Category Archives: Quilt Judging

Judging of quilts on exhibition for the award of ribbons or prizes

US Trip Coming Up Soon!

I’ll be coming to the US in May!

I will first attend the Studio Art Quilt Associates Conference “Capitolizing on Fiber” in Alexandria, Virginia, where I intend to do some serious sightseeing in addition to meeting my colleagues and peers for some hands-on training about how to succeed as a professional textile artist.  With a limited market for my art quilts in Kenya, I need all the help I can get, and it will be great to meet up with good quilting friends!  If you’re an art quilter and want to come along, registration is still possible.  Find all the details on the SAQA site!

 

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My university flat-mate lives in Virginia, so I plan to spend a few days with her and her husband, possibly visiting Monticello while I’m in that area.  It will be a real treat to step back into history given my long-standing interest in genealogy, as well as having time to catch up with good friends.

From there I’ll go to Las Vegas to visit family.  Vegas is not my idea of a pleasant place to be, but it will be great to see loved ones I have not seen for a year!  I’ll come back, then, to Kentucky for more family/friend visits, a bit of shopping probably and taking care of some personal business there.

Finally, I will travel north to Columbus, Ohio – just in time to catch the National Quilt Association 2014 Show, May 23-25, where I will teach and lecture.

 

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At the NQA Show, I will be teaching Darned Quilts, Goodbye to the Grid, and two sessions of Fuss-Free and Seamless Bindings, my two methods of binding quilts entirely by machine!  My lecture will be the popular and highly instructive “World of Color: A Lay Introduction to Color Physics for Patchwork Quilters.”

As a quilt judge myself, though, I expect to pick up a few pointers from the experience of being at the NQA Show.  Those folks are professional in their approach and they have developed many of the guidelines under which I gained certification from the South African National Quilters’ Guild in 2011.

Everyone will attend the NQA 2014 Show, of course, for the fabulous exhibition, but the workshops are my area of concern.  Instructions for registering for workshops have been given to me by Linda Miller, NQA 2014 Show Director:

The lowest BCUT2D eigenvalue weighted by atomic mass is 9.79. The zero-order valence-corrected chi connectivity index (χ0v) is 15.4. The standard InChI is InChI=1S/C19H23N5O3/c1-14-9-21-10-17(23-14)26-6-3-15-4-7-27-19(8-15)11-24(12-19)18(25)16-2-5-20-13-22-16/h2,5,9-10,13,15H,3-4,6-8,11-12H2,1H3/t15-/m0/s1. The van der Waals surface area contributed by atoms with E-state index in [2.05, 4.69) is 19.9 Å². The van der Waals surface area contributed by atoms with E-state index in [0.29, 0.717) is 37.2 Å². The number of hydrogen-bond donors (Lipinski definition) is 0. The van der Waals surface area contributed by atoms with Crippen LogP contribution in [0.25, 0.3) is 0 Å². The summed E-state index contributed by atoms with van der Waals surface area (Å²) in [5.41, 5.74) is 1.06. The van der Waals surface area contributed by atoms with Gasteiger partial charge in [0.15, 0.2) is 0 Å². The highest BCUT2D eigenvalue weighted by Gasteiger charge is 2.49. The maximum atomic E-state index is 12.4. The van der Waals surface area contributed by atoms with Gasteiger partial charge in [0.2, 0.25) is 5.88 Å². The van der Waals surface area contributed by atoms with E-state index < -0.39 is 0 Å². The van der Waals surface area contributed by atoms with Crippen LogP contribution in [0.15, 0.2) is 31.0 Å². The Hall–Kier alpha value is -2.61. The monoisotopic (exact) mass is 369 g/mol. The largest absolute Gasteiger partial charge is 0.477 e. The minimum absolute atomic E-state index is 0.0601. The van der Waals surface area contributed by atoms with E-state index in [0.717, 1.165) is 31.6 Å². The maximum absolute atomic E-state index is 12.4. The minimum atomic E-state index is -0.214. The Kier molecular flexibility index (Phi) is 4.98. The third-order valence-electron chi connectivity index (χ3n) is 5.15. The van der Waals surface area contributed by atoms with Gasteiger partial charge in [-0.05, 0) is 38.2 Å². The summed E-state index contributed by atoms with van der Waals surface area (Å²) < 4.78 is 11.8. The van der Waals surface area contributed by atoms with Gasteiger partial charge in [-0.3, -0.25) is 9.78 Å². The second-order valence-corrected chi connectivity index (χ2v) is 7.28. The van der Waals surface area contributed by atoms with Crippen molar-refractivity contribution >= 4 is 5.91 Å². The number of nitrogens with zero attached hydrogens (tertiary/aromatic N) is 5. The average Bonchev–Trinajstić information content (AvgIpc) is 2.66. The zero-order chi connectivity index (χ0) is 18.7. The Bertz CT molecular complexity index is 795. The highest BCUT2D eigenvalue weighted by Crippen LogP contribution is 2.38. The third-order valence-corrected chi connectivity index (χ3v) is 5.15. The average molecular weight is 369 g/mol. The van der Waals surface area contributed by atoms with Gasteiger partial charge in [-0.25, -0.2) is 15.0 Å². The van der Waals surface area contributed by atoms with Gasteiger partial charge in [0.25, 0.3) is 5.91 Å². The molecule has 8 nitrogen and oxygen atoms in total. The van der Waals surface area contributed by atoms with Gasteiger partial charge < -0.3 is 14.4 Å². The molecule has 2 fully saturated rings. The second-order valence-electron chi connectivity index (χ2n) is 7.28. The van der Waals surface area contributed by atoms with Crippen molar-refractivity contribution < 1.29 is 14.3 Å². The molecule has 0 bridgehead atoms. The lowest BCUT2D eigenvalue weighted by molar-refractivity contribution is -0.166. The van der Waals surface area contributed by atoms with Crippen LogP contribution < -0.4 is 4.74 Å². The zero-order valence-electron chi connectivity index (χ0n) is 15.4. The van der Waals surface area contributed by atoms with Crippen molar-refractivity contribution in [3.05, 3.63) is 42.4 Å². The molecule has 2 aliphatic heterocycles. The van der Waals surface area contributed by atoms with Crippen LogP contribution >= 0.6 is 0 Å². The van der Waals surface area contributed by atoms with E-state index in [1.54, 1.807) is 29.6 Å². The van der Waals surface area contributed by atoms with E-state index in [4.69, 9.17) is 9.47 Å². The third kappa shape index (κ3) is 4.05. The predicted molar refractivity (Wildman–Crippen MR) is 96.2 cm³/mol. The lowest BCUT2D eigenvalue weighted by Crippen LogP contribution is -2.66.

The new website and online registration is ready for you. This is how it works -

1) Go to www.nqaquilts.org

2) Use the button under Quick Links called ‘Quilt Show’

3) Use the button under Workshop Info called ‘Register Here’

4) Fill out the information, and click on the choices of the classes you are interested in. A full class will be indicated automatically, and the system will prevent you from overbooking (trying to sign up for conflicting times) automatically as well. All of the highlighted fields (teacher names and class names) are links that you can use to get more details, and the supply lists are available through those boxes, too. Have fun, and when you are ready, your registration shows up at the bottom, your total is there, and you choose the ‘register’ button to complete this step and go to the checkout!

5) From the checkout, you can increase the number of dinners if you would like, or cancel your choices all together and start over, or you can even choose ‘modify’ and the system will take you back to the filled out form on the previous page.

6) Use the online payment system through Paypal to pay by credit card securely. 

This year’s show is truly a special milestone in NQA’s history, and you are an important part of making it so!

 

What a great trip I have planned, and how wonderful it will be to see people I know and love but usually have so little opportunity to visit as well as to meet new quilters at both the SAQA Conference and the NQA Show!

Come and join me at either or both, won’t you?!

 

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Filed under Quilt Festivals, Quilt Judging, Quilt Workshops, Travel

Art for Peace Judging Continues

Art for Peace 2012

Well, I did it!  I managed to judge 600 pieces of art work by young people from all over the world and I did it in two days, successfully meeting the deadline of Monday.  This was effectively a preliminary round of judging intended to exclude a large majority of pieces that did not properly address the theme:  Imagine a World Free of Nuclear Weapons.  One piece particularly stuck in my mind.  I will be watching to see how far forward it goes!

This is a challenging theme.  Many of the young people illustrated a peaceful world, mistakenly thinking that having no nuclear weapons would mean the end of war.  Oh, that it would!  It will take more than the destruction of existing nuclear weapons and the prevention of their manufacture in future to give us a peaceful world.

The idea of peace seems so simple, doesn’t it?  So attainable?  What would it take, do you suppose, to get everyone to lay down arms, sit down together and amicably resolve their differences of opinion, rather than taking up arms against one another and hurting so many others as they do so?

Anyway, the second round of judging will be coming up in a few days.  Awards and prizes are to be announced by the end of the month.  We have a long way to go yet and not much time left to do it, but I’m confident we will meet the deadlines given by the organizers, Harmony for Peace and the United Nations Office for Disarmament Affairs.